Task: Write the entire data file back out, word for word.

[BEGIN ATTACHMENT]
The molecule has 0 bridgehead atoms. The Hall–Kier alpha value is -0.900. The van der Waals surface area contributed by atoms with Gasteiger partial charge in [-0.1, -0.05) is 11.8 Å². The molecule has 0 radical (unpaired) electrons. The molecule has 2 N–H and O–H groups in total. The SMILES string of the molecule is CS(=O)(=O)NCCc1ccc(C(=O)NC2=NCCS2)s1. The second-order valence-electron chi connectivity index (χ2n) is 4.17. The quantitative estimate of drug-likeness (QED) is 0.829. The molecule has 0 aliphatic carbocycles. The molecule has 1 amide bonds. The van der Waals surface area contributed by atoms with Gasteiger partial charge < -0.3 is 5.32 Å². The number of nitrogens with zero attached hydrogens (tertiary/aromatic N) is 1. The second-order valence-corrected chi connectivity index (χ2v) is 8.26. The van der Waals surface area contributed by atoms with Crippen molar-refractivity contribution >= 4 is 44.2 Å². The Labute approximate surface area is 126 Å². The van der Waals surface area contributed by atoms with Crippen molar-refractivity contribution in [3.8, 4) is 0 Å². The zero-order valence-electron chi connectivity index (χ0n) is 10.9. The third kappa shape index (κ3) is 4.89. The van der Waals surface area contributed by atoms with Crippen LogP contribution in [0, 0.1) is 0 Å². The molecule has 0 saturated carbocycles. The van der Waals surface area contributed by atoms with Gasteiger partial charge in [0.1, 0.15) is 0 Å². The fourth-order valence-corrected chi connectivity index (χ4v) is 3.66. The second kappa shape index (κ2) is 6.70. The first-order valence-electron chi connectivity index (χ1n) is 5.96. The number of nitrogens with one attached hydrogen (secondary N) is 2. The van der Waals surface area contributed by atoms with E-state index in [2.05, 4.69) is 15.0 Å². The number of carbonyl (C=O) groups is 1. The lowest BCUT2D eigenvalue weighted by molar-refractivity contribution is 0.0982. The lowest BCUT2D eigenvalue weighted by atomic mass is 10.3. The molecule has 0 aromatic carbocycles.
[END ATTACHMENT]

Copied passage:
The molecule has 0 bridgehead atoms. The Hall–Kier alpha value is -0.900. The van der Waals surface area contributed by atoms with Gasteiger partial charge in [-0.1, -0.05) is 11.8 Å². The molecule has 0 radical (unpaired) electrons. The molecule has 2 N–H and O–H groups in total. The SMILES string of the molecule is CS(=O)(=O)NCCc1ccc(C(=O)NC2=NCCS2)s1. The second-order valence-electron chi connectivity index (χ2n) is 4.17. The quantitative estimate of drug-likeness (QED) is 0.829. The molecule has 0 aliphatic carbocycles. The molecule has 1 amide bonds. The van der Waals surface area contributed by atoms with Gasteiger partial charge < -0.3 is 5.32 Å². The number of nitrogens with zero attached hydrogens (tertiary/aromatic N) is 1. The second-order valence-corrected chi connectivity index (χ2v) is 8.26. The van der Waals surface area contributed by atoms with Crippen molar-refractivity contribution >= 4 is 44.2 Å². The Labute approximate surface area is 126 Å². The van der Waals surface area contributed by atoms with Crippen molar-refractivity contribution in [3.8, 4) is 0 Å². The zero-order valence-electron chi connectivity index (χ0n) is 10.9. The third kappa shape index (κ3) is 4.89. The van der Waals surface area contributed by atoms with Crippen LogP contribution in [0, 0.1) is 0 Å². The molecule has 0 saturated carbocycles. The van der Waals surface area contributed by atoms with Gasteiger partial charge in [0.1, 0.15) is 0 Å². The fourth-order valence-corrected chi connectivity index (χ4v) is 3.66. The second kappa shape index (κ2) is 6.70. The first-order valence-electron chi connectivity index (χ1n) is 5.96. The number of nitrogens with one attached hydrogen (secondary N) is 2. The van der Waals surface area contributed by atoms with E-state index in [2.05, 4.69) is 15.0 Å². The number of carbonyl (C=O) groups is 1. The lowest BCUT2D eigenvalue weighted by molar-refractivity contribution is 0.0982. The lowest BCUT2D eigenvalue weighted by atomic mass is 10.3. The molecule has 0 aromatic carbocycles.